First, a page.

Spurrier was staging the event to garner some publicity for his wine shop and school, but a week before the event no reporters were coming. Everyone knew the French would win, so nothing new to report there. Gallagher, though, remembered that I had taken a wine course she gave and was a Time magazine reporter, she called to ask if I would attend. I agreed as long as I didn’t have anything more important to do that day.
As is traditional in a tasting involving both red and white wines, the whites went first. At one point judge Raymond Oliver, the owner and chef of the Grand Véfour restaurant, one of the temples of French haute cuisine, swirled a white wine in his glass, held it up to the light to examine the pale straw color, smelled it, and then tasted it. After a pause he said, “Ah, back to France!” In fact, Oliver had just tasted the 1972 Freemark Abbey Chardonnay.
After the white wines were tasted, the scorecards were collected and the results announced. The winner was the Chateau Montelena! In second place was France’s Meursault Charmes. But three of the top five wines were from California. Every French judge had selected a California wine as his or her top choice.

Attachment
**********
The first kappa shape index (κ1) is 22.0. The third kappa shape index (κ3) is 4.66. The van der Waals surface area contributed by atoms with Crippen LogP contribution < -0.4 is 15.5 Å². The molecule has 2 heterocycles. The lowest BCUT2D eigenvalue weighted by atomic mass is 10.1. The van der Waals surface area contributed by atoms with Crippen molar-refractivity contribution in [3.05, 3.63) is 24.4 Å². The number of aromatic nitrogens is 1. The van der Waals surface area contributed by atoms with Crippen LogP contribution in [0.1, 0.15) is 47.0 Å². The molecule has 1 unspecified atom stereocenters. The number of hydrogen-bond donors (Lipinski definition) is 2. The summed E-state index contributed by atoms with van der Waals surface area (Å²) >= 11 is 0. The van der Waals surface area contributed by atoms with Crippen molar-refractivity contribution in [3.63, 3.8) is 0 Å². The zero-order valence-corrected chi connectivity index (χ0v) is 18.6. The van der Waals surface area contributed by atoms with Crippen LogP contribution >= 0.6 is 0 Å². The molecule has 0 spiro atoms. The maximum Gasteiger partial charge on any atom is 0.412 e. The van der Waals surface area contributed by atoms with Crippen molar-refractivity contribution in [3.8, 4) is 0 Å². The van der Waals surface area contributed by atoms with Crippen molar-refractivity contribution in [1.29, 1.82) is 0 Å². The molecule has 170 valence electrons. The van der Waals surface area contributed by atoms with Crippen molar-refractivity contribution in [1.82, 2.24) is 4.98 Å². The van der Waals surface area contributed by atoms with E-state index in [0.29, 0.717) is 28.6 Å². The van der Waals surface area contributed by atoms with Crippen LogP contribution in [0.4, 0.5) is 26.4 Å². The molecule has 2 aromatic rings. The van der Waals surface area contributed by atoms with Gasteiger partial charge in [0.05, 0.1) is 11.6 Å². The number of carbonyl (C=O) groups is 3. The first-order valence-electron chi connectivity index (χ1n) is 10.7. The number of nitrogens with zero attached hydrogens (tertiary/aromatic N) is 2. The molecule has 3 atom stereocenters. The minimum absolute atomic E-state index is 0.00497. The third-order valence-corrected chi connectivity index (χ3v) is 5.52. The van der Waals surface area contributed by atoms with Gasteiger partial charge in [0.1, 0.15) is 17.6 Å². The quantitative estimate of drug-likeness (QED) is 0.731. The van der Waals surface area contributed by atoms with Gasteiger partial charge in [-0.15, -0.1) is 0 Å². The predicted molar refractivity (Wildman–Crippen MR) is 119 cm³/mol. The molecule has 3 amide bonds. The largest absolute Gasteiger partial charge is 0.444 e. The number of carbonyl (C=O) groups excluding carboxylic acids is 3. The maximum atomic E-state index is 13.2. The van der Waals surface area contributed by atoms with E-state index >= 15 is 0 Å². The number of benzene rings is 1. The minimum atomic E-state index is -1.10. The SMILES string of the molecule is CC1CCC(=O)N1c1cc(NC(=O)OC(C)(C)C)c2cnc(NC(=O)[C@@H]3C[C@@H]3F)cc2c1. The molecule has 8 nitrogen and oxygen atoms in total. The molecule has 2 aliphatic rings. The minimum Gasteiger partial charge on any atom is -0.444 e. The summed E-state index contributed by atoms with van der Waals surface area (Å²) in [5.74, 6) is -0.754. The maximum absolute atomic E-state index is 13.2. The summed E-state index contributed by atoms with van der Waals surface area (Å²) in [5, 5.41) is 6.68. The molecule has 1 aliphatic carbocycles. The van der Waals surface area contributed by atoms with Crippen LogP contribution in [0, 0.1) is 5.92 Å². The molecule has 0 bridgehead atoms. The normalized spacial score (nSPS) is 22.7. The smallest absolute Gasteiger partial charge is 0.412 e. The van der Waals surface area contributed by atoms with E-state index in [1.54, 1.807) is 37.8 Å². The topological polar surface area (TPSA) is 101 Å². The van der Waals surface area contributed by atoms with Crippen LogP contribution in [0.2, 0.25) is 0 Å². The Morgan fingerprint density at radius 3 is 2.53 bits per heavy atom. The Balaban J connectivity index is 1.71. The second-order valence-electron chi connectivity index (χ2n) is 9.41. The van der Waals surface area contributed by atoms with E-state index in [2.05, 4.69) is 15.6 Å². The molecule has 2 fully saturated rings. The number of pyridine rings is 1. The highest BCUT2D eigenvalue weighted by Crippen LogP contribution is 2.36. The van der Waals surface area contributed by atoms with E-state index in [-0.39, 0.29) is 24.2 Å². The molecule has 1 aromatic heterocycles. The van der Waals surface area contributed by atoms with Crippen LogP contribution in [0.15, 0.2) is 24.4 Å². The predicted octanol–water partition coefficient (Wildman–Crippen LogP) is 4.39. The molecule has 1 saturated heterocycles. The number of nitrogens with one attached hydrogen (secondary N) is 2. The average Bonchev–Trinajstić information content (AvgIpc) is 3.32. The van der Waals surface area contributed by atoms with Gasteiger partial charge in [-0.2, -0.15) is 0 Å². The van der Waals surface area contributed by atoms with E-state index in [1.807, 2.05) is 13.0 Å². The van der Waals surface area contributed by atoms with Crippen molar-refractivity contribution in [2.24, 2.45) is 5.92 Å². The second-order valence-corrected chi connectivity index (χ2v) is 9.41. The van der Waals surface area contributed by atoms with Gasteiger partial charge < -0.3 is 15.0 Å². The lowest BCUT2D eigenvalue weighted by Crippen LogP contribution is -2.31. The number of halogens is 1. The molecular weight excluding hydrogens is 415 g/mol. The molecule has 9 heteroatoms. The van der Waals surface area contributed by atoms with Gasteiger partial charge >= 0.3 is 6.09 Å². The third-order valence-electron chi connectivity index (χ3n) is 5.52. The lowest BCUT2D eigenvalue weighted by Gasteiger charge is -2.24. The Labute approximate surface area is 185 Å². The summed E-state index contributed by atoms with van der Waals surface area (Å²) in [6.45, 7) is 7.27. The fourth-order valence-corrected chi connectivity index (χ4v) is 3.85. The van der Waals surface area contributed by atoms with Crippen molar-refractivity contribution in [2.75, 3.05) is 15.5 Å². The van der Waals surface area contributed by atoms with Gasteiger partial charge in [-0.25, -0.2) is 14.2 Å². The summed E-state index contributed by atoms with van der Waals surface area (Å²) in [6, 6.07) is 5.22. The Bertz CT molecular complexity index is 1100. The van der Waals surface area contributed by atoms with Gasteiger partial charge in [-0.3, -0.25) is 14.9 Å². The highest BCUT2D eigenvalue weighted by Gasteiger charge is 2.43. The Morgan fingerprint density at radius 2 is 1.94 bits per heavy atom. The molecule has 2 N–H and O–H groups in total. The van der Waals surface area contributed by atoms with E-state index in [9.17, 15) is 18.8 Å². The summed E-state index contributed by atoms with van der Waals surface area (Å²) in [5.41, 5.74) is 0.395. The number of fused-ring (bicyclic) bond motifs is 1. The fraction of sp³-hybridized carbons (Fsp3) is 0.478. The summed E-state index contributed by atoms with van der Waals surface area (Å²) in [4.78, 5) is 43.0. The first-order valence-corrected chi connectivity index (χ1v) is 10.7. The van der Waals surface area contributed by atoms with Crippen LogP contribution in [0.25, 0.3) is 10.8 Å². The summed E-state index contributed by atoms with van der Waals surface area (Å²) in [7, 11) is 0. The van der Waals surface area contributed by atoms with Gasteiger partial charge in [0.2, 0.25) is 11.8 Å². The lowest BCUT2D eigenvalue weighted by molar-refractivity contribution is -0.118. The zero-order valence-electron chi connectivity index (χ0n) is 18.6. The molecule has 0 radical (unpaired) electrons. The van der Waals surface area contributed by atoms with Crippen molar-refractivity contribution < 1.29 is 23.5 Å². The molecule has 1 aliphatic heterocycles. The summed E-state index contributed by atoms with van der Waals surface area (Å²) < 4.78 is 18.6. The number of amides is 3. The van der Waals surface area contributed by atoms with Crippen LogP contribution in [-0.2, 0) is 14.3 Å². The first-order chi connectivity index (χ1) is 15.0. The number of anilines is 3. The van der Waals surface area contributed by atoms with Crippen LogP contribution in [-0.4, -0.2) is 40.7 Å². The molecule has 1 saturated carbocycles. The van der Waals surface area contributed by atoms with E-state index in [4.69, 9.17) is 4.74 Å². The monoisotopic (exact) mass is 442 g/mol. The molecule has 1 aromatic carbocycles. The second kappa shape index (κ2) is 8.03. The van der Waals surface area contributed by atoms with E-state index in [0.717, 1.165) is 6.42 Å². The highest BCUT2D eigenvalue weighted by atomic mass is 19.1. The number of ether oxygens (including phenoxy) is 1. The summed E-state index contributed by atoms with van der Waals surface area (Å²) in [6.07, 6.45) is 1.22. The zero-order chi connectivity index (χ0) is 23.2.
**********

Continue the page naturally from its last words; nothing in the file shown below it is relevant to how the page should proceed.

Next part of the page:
As the waiters began pouring the red wines, Spurrier was certain that the judges would not let a California wine win again. This time there was not as much confusion. Raymond Oliver at one point tasted a wine and then said confidently, “That’s a Mouton, without a doubt.” He was right.
This time the voting was much closer, and it looked as if some judges had specifically scored wines that they thought were from California extremely low. The final tally was very close, but the Stag’s Leap Wine Cellars Cabernet Sauvignon was first with a total of 127.5 points over second place Château Mouton Rothschild with 126 points. The French judges were shocked into silence and one of them tried to get her scorecard back, presumably to keep the information secret.
Perhaps no one in the room realized that anything historic had just taken place, but the following Monday morning when the Time magazine story hit the newsstands, American wine fans rushed to buy the unknown California wines that had just beaten the French and were selling for a fraction of the price of the French wines—if you could even find them. At the time the S.L.V. was selling for $7.49 at a store in Chicago, while the second-place Château Mouton was $25.00.
In my book Judgment of Paris, I show that the 1976 tasting was not just important for California winemakers; it was also a turning point for world wine. Up to that time, French wines had been considered to be in a league by themselves, while the rest of the world was regarded as second rate. The Paris Tasting, though, made winemakers from Italy to South Africa realize that if the Californians could produce prize-winning wines, then perhaps they could, as well.